Foiling yacht makes clean hydrogen for the first time

DRIFT Energy has announced it has successfully produced clean hydrogen using its first purpose-built hydrofoil sailboat in sea trials

The world’s first foiling boat that can produce clean hydrogen gas has been unveiled by the British start-up firm, Drift Energy.

A propeller underneath the 18ft yacht drives a turbine which produces electricity to power an electrolyzer, which splits water into hydrogen and water.

The clean hydrogen is then stored in a Department of Transport-verified compressed tank. The only by-product is oxygen, which is vented.

A foiling yacht sailing in a harbour while producing clean hydrogen

Drift Energy claims this is the first time clean hydrogen has been made this way on a seagoing vessel. Credit: Drift Energy

The CEO of Drift Energy, Ben Medland, says although drag is usually minimised on foiling yachts to allow them to reach higher speeds, the drag of the turbine is needed to power it.

‘The engineering involved in America’s Cup racing has meant boats are able to go faster and faster. Rather than using that power to go as fast as possible around a race course, we’re sacrificing a couple of extra knots of speed, but that’s power that we can harness. So we’re using that phenomenon of apparent wind sailing to get to higher power outputs, but then using the drag to generate the energy on the boat, which can still reach speeds to foil,’ he explained.

During sea trails off Brightlingsea in Essex, the yacht reached speeds of up to 25 knots, filling a six litre tank with clean hydrogen within two hours.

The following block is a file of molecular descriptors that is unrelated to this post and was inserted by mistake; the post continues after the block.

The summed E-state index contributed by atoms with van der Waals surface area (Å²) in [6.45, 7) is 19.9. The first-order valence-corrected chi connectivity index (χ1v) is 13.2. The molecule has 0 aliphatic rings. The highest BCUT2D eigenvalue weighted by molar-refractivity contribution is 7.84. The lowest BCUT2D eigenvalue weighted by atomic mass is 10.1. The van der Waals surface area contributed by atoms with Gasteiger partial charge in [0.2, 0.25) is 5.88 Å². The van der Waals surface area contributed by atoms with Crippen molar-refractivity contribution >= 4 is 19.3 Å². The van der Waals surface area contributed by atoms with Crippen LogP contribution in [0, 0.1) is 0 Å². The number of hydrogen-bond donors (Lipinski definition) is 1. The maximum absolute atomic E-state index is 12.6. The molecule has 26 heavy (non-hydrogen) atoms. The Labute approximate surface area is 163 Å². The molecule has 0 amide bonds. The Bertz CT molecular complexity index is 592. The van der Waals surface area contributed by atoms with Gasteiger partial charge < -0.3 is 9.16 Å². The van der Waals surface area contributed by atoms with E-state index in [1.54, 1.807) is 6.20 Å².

A small catamaran being sailed in the harbour

The yacht was originally made by White Formula before it was converted to produce clean hydrogen. Credit: Drift Energy

Medland said the yacht represents a ‘new class of mobile renewable energy‘, with boats delivering ‘meaningful volumes of clean hydrogen into the hydrogen economy in any port, anywhere in the globe.’

Unlike wind farms, the boats are not static and can be routed anywhere to sail in optimum wind conditions.

Drift Energy has worked with the Artificial intelligence firm Faculty to create a routing algorithm, so yachts can continually be sailed on the most optimum course.

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This has resulted in greatly improved load factors, which is the am0unt of electricity produced by a renewable energy device benchmarked against its theoretical maximum output in a year.

‘We now have an algorithm that means that we can achieve load factors at 80% or greater in certain parts of the Atlantic. This means these vessels are way more efficient than a wind fam in the North Sea, which only produce electricity 41% of the time offshore, and 28% of the time inshore,’ explained Medland.

He said that while some voice concerns about the explosive nature of hydrogen, the reality is that the gas is currently being transported around the world safely.

A drawing of a black foiling yacht with a black sail

The yacht has main lifting hydrofoils and rudder hydrofoils, and is fitted with a turbine, gas storage tank and electrolyzer. Credit: Drift Energy

‘People hear the word hydrogen and they have certain images of what hydrogen has done in the past, like the Hindenburgh airship disaster. The reality is that hydrogen can be and has been stored or transported around the globe safely, for decades.  Hydrogen is delivered around the country to various different industries, including hospitals and research agencies, in Department of Transport-verified tanks. We will be using this same technology and using transport-grade containment systems,’ stated Medland.

Drift Energy is now planning to build a larger 50-70ft vessel, which will be launched in summer 2023.

This will either be similar to an IMOCA 60, or the firm could take the ‘low and slow approach’, building something akin to a container ship.

It will produce 1 megawatt power, enough to power around 2,000 homes for an hour.


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